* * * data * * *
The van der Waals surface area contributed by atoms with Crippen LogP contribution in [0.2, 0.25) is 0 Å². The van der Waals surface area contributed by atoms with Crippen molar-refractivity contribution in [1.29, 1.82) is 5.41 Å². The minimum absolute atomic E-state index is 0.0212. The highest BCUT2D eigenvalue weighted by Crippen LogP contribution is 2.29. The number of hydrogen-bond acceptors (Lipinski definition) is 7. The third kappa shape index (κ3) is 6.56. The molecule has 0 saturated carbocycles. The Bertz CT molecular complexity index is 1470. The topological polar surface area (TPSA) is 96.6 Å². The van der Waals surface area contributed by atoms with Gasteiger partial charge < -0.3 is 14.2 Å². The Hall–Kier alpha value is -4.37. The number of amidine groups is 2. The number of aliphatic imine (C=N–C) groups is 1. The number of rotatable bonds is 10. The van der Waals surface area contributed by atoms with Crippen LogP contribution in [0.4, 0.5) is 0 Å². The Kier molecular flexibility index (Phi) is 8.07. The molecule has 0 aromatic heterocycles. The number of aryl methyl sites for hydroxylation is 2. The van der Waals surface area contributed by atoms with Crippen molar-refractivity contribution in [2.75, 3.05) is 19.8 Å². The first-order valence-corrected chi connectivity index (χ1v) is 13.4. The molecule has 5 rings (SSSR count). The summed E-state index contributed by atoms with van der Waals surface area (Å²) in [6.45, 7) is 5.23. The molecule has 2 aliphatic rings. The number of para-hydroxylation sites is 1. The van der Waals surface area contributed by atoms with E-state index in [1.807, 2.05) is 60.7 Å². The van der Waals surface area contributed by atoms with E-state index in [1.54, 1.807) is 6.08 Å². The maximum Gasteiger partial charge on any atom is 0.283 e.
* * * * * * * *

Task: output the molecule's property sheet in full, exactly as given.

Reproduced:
The van der Waals surface area contributed by atoms with Crippen LogP contribution in [0.2, 0.25) is 0 Å². The van der Waals surface area contributed by atoms with Crippen molar-refractivity contribution in [1.29, 1.82) is 5.41 Å². The minimum absolute atomic E-state index is 0.0212. The highest BCUT2D eigenvalue weighted by Crippen LogP contribution is 2.29. The number of hydrogen-bond acceptors (Lipinski definition) is 7. The third kappa shape index (κ3) is 6.56. The molecule has 0 saturated carbocycles. The Bertz CT molecular complexity index is 1470. The topological polar surface area (TPSA) is 96.6 Å². The van der Waals surface area contributed by atoms with Gasteiger partial charge < -0.3 is 14.2 Å². The Hall–Kier alpha value is -4.37. The number of amidine groups is 2. The number of aliphatic imine (C=N–C) groups is 1. The number of rotatable bonds is 10. The van der Waals surface area contributed by atoms with Crippen LogP contribution in [0.4, 0.5) is 0 Å². The Kier molecular flexibility index (Phi) is 8.07. The molecule has 0 aromatic heterocycles. The number of aryl methyl sites for hydroxylation is 2. The van der Waals surface area contributed by atoms with Crippen molar-refractivity contribution in [2.75, 3.05) is 19.8 Å². The first-order valence-corrected chi connectivity index (χ1v) is 13.4. The molecule has 5 rings (SSSR count). The summed E-state index contributed by atoms with van der Waals surface area (Å²) in [6.45, 7) is 5.23. The molecule has 2 aliphatic rings. The number of para-hydroxylation sites is 1. The van der Waals surface area contributed by atoms with E-state index in [1.807, 2.05) is 60.7 Å². The van der Waals surface area contributed by atoms with E-state index in [1.54, 1.807) is 6.08 Å². The maximum Gasteiger partial charge on any atom is 0.283 e.